Broccoli or Webpack


#1

I was happy, that Angular project chosen Broccoli, based on Ember CLI for the Angular CLI project. However, as I see, they are migrating to Webpack (https://github.com/angular/angular-cli#webpack-preview-release-update), instead of keeping Broccoli, which is definitely one of the fastest solution.

I’m just wondering, anyone knows what’s the reason behind that decision to migrating to Webpack?

Is there any plan to make Ember CLI more standard, popular, open builder tool, a kind of general Frontend CLI tool?


#2

I think that’s Broccoli. You can easily use Broccoli to build out a pipeline that fits any need. If you need a CLI tool to pair with that, just use make.

It’s interesting to see that they are making this kind of move. I don’t believe web pack brings more to the table overall. It does looks like it does more out of the box and require few plugins for the most common tasks.


#3

From what a friend told me, the benefit to webpack is that it allows for code to be rebuilt and swapped out in place so you dont loose your UI state. Lets say you need to work on a feature that is several UI steps deep, and every reload resets the UI. Supposedly webpack will swap out the relevant code changes on the fly without resetting state.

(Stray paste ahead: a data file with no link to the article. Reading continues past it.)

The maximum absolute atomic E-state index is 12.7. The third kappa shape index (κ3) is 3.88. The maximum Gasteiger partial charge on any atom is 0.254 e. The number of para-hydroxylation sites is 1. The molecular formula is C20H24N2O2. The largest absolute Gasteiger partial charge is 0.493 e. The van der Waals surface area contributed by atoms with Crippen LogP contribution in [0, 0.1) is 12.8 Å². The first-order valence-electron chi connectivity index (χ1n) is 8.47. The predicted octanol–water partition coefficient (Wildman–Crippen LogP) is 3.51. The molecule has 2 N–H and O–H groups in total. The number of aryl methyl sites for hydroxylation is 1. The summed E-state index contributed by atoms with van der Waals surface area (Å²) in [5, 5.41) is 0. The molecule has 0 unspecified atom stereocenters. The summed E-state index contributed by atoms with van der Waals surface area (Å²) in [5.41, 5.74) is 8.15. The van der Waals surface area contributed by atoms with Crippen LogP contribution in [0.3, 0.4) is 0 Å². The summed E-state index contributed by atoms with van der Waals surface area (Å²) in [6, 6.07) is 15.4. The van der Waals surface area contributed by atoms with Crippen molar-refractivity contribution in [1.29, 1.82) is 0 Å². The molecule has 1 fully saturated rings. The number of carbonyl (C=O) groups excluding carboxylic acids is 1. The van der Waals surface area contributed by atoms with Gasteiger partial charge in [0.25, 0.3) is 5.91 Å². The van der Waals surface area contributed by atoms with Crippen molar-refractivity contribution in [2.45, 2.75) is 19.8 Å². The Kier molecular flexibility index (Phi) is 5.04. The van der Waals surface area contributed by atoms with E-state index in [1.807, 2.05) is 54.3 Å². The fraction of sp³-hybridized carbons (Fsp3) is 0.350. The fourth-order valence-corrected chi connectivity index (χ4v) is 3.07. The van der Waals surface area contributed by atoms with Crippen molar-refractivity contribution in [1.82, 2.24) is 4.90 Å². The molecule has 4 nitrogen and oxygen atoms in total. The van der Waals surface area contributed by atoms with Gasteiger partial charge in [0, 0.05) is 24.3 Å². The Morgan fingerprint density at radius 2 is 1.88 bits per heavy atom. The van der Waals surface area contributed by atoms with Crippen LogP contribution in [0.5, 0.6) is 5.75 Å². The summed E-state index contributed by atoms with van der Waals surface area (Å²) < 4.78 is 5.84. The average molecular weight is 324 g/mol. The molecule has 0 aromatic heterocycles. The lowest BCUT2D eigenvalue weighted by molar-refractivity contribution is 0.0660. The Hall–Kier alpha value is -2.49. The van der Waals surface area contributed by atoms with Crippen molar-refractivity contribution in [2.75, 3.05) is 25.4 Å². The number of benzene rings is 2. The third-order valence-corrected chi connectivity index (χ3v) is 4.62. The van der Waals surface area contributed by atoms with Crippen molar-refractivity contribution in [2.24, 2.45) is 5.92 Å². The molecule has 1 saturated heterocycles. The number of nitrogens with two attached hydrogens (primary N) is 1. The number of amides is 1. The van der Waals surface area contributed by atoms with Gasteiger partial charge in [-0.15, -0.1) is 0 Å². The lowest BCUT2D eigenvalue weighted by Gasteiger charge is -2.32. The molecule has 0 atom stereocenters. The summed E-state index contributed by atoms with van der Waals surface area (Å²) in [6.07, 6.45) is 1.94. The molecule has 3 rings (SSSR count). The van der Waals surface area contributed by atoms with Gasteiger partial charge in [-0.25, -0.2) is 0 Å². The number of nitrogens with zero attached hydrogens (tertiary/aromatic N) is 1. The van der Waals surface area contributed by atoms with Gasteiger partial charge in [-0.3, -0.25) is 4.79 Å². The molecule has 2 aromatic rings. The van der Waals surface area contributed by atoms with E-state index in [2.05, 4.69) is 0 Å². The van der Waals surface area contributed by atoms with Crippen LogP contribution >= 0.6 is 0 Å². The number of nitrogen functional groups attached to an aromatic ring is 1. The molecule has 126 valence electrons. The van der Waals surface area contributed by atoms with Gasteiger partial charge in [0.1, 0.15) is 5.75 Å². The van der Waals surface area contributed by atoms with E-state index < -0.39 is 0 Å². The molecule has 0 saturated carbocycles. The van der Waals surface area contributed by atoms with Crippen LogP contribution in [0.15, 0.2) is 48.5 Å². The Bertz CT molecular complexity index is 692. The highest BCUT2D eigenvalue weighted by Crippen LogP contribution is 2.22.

#4

With webpack you can import everything straight from npm. I see that as a big benefit. Last time I checked, with ember-cli you need to add app.import line to ember-cli-build.js which exposes globals.


#5

Not quite the same, but you can use ember-browserify to import NPM modules.


#6

The confusion here is because webpack and broccoli are completely different things.

Broccoli is a tree builder, and that might not even be the right phrase to use. It’s basically virtual-dom for the file system. It’s not an asset bundler, nor a build pipeline. Ember-cli is a build pipeline that uses broccoli to assemble the things it needs to operate on. As one step of this build, it might use rollup or webpack or something else to operate on assets.

Webpack is an asset bundler that confuses itself for a build pipeline. It happens to do a couple of things well, but it’s been a huge failure in larger projects. Angular-cli chose to move to it for poor reasons that they aren’t even sure of. I’m also not surprised, ember-cli has an amazing plan for bundling in the works, but angular-cli probably jumped the gun here for a nearsighted win because despite forking ember-cli they showed little interest in being part of the community and angular2 launch was approaching.

Last time I checked, with ember-cli you need to add app.import line to ember-cli-build.js which exposes globals.

This does not expose a global, it merely adds it into your pipeline. If the module it’s importing is a global, then yes, it will add a global, but your use of it should still be to use import.